Fifteen Eighty Four

Academic perspectives from Cambridge University Press


The Philippine Campaign through the Lens of Post-WWII Allied War Crimes Trials

Yuma Totani

“We do not intend that the Japanese shall be enslaved as a race or destroyed as a nation, but stern justice shall be meted out to all war criminals, including those who have visited cruelties upon our prisoners.” To give effect to this particular term as stipulated in the Instrument of Surrender, the Allied Powers established in central Tokyo in January 1946 the International Military Tribunal for the Far East (IMTFE) to begin prosecuting major Japanese war criminals. More than 2,240 Allied war crimes trials, too, were concurrently held at 51 separate locations in the Asia-Pacific region. Three of the four successive commanding generals of the Japanese army that invaded and occupied the Philippines were among the accused: Lt. Gen. Honma Masaharu, commander the 14th Army at the time of the initial invasion of the Philippines (December 1941 – August 1942); Lt. Gen. Kuroda Shigenori, holding the same position in the 14th Army and subsequently heading the 14th Area Army (May 1943 – September 1944); and Gen. Yamashita Tomoyuki, commander-in-chief of the 14th Area Army to fight the losing battles against the American assault forces in the last months of the war (October 1944 – September 1945). The U.S. military commission tried, convicted, and sentenced to death Honma and Yamashita on charges of war crimes (1945-1946), while Kuroda was tried, convicted, and sentence to life in prison similarly on charges of war crimes by the Philippine military commission (1948-1949). Gen. Tanaka Shizuichi, who commanded the 14th Army between Honma’s and Kuroda’s tenure, was not subject to war crimes investigation or trial, as he committed suicide at the end of the war.

Of the three cases, the Yamashita Trial has attracted much attention from early on, as a result of the failed effort by Yamashita’s defense counsel to file with the U.S. Supreme Court an application for leave to file petition for writs of habeas corpus. The application was denied, but two justices dissented from the majority decision by producing scathing criticisms of the conduct of the U.S. military commission. They argued that the commission violated the Fifth Amendment guarantee of due process of law and, moreover, that the accused was convicted of a crime unheard of in American legal history. The Yamashita Trial continued to animate public debates on American military justice thereafter, especially in connection with the My Lai Massacre during the Vietnam War and the treatment of Guantanamo detainees today.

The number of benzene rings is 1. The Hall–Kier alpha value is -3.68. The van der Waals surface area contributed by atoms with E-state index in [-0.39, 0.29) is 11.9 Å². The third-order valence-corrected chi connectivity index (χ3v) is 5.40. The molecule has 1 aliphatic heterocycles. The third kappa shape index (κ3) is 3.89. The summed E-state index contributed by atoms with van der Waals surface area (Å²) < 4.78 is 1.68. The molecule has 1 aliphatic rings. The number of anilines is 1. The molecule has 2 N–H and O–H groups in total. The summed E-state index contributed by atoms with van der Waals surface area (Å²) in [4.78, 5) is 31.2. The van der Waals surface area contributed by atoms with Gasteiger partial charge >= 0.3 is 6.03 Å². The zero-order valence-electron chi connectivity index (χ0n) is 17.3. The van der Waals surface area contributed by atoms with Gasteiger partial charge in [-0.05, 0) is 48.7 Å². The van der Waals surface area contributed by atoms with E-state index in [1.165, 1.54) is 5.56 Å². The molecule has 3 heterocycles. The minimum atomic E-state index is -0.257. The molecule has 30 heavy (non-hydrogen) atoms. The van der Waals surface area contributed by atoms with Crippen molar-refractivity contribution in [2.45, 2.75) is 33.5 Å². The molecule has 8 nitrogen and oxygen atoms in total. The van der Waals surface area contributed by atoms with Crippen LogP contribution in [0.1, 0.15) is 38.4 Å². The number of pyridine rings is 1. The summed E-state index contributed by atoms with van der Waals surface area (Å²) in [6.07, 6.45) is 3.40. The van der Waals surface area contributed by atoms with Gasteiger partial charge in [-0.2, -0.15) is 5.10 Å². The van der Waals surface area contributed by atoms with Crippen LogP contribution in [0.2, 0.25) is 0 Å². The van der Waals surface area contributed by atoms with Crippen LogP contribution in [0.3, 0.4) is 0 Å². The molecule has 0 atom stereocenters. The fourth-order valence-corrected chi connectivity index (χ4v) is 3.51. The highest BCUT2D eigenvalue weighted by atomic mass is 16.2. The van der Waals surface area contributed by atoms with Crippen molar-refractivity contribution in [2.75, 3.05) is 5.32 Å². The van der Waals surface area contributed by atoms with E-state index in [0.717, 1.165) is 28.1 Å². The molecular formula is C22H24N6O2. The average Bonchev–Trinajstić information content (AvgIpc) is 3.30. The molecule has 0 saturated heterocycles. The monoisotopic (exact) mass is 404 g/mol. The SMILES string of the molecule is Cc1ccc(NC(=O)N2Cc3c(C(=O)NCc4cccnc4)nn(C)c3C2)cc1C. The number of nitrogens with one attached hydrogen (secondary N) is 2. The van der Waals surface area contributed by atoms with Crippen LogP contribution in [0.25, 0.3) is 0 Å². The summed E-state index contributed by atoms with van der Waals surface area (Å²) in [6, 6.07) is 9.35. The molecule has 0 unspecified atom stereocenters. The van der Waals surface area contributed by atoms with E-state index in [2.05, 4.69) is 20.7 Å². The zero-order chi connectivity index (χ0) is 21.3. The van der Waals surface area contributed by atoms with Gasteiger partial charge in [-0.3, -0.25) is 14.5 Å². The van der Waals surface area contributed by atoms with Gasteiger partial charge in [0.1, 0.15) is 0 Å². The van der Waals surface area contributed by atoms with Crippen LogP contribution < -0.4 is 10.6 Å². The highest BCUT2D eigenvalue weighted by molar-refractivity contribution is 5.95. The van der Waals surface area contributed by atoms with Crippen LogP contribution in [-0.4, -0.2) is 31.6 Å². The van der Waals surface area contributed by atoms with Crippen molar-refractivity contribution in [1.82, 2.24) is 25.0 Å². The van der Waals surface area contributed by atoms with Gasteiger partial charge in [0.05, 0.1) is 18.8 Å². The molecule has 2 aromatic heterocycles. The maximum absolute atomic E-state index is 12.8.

Perhaps less appreciated but by no means less important, meanwhile, these trials are significant also from the standpoint of historical studies of the Philippine campaign. The trial records contain extensive court testimony by the three generals concerning the planning and execution of military operations at different phases of the Philippine campaign, and their mental state when confronted with an unexpected turn of events when engaging the U.S. and Philippine armed forces. The trial records contain other types of oral and documentary history of the war as well: affidavits, depositions, and sworn statements taken from numerous former members of the Japanese armed forces, the Allied prisoners of war, civilian internees, and other non-interned civilians in occupied territories; war crimes investigation reports produced by the Allied authorities; and Japanese military orders, directives, instructions, rules and regulations, and other operational and administrative records. The following excerpt from Justice in Asia and the Pacific Region, 1945-1952 reconstructs some aspects of the Philippine campaign by tapping into these unique records of the war as contained in the trial records.

Continue reading for an excerpt from Justice in Asia and the Pacific Region, 1945-1952.

War in the Philippines